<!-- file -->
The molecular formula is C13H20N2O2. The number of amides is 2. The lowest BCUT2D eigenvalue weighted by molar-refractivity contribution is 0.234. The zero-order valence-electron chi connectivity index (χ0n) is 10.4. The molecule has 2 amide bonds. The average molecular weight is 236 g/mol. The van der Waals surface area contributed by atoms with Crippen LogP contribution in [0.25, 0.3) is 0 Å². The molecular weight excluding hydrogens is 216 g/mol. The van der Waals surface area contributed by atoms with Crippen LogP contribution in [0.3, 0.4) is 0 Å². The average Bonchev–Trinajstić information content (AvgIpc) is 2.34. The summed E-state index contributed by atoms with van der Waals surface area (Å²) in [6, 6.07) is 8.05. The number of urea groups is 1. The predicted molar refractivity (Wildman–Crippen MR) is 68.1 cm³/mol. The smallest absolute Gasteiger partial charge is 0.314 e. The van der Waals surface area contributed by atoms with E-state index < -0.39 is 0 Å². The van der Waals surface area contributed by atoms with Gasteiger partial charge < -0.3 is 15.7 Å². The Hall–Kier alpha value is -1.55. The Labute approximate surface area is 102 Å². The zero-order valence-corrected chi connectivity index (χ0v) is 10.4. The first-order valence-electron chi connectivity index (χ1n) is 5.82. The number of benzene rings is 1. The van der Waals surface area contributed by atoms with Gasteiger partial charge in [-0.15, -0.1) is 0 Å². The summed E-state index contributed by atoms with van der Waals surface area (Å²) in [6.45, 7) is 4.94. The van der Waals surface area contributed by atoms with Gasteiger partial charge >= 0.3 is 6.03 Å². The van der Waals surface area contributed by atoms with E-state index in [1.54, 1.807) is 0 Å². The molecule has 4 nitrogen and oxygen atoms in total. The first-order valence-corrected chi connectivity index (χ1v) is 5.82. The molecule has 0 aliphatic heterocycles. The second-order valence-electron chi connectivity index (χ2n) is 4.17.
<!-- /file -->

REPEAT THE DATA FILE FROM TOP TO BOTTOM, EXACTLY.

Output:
The molecular formula is C13H20N2O2. The number of amides is 2. The lowest BCUT2D eigenvalue weighted by molar-refractivity contribution is 0.234. The zero-order valence-electron chi connectivity index (χ0n) is 10.4. The molecule has 2 amide bonds. The average molecular weight is 236 g/mol. The van der Waals surface area contributed by atoms with Crippen LogP contribution in [0.25, 0.3) is 0 Å². The molecular weight excluding hydrogens is 216 g/mol. The van der Waals surface area contributed by atoms with Crippen LogP contribution in [0.3, 0.4) is 0 Å². The average Bonchev–Trinajstić information content (AvgIpc) is 2.34. The summed E-state index contributed by atoms with van der Waals surface area (Å²) in [6, 6.07) is 8.05. The number of urea groups is 1. The predicted molar refractivity (Wildman–Crippen MR) is 68.1 cm³/mol. The smallest absolute Gasteiger partial charge is 0.314 e. The van der Waals surface area contributed by atoms with E-state index < -0.39 is 0 Å². The van der Waals surface area contributed by atoms with Gasteiger partial charge < -0.3 is 15.7 Å². The Hall–Kier alpha value is -1.55. The Labute approximate surface area is 102 Å². The zero-order valence-corrected chi connectivity index (χ0v) is 10.4. The first-order valence-electron chi connectivity index (χ1n) is 5.82. The number of benzene rings is 1. The van der Waals surface area contributed by atoms with Gasteiger partial charge in [-0.15, -0.1) is 0 Å². The summed E-state index contributed by atoms with van der Waals surface area (Å²) in [6.45, 7) is 4.94. The van der Waals surface area contributed by atoms with Gasteiger partial charge >= 0.3 is 6.03 Å². The van der Waals surface area contributed by atoms with E-state index in [1.54, 1.807) is 0 Å². The molecule has 4 nitrogen and oxygen atoms in total. The first-order valence-corrected chi connectivity index (χ1v) is 5.82. The molecule has 0 aliphatic heterocycles. The second-order valence-electron chi connectivity index (χ2n) is 4.17.